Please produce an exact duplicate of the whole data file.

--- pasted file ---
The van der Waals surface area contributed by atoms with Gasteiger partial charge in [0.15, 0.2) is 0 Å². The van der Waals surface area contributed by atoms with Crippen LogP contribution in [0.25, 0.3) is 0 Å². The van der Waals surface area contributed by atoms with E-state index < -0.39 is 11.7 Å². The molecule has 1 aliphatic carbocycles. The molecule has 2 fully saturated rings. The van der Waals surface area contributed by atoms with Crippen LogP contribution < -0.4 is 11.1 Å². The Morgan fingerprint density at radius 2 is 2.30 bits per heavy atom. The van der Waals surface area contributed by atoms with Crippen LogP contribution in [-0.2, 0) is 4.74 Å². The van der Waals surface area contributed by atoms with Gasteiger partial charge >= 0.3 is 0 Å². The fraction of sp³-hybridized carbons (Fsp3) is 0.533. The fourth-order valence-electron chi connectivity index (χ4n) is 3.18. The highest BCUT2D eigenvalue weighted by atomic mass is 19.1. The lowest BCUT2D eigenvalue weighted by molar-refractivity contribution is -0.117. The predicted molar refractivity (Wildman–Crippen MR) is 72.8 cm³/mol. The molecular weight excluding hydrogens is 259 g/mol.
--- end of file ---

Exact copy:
The van der Waals surface area contributed by atoms with Gasteiger partial charge in [0.15, 0.2) is 0 Å². The van der Waals surface area contributed by atoms with Crippen LogP contribution in [0.25, 0.3) is 0 Å². The van der Waals surface area contributed by atoms with E-state index < -0.39 is 11.7 Å². The molecule has 1 aliphatic carbocycles. The molecule has 2 fully saturated rings. The van der Waals surface area contributed by atoms with Crippen LogP contribution < -0.4 is 11.1 Å². The Morgan fingerprint density at radius 2 is 2.30 bits per heavy atom. The van der Waals surface area contributed by atoms with Crippen LogP contribution in [-0.2, 0) is 4.74 Å². The van der Waals surface area contributed by atoms with Gasteiger partial charge >= 0.3 is 0 Å². The fraction of sp³-hybridized carbons (Fsp3) is 0.533. The fourth-order valence-electron chi connectivity index (χ4n) is 3.18. The highest BCUT2D eigenvalue weighted by atomic mass is 19.1. The lowest BCUT2D eigenvalue weighted by molar-refractivity contribution is -0.117. The predicted molar refractivity (Wildman–Crippen MR) is 72.8 cm³/mol. The molecular weight excluding hydrogens is 259 g/mol.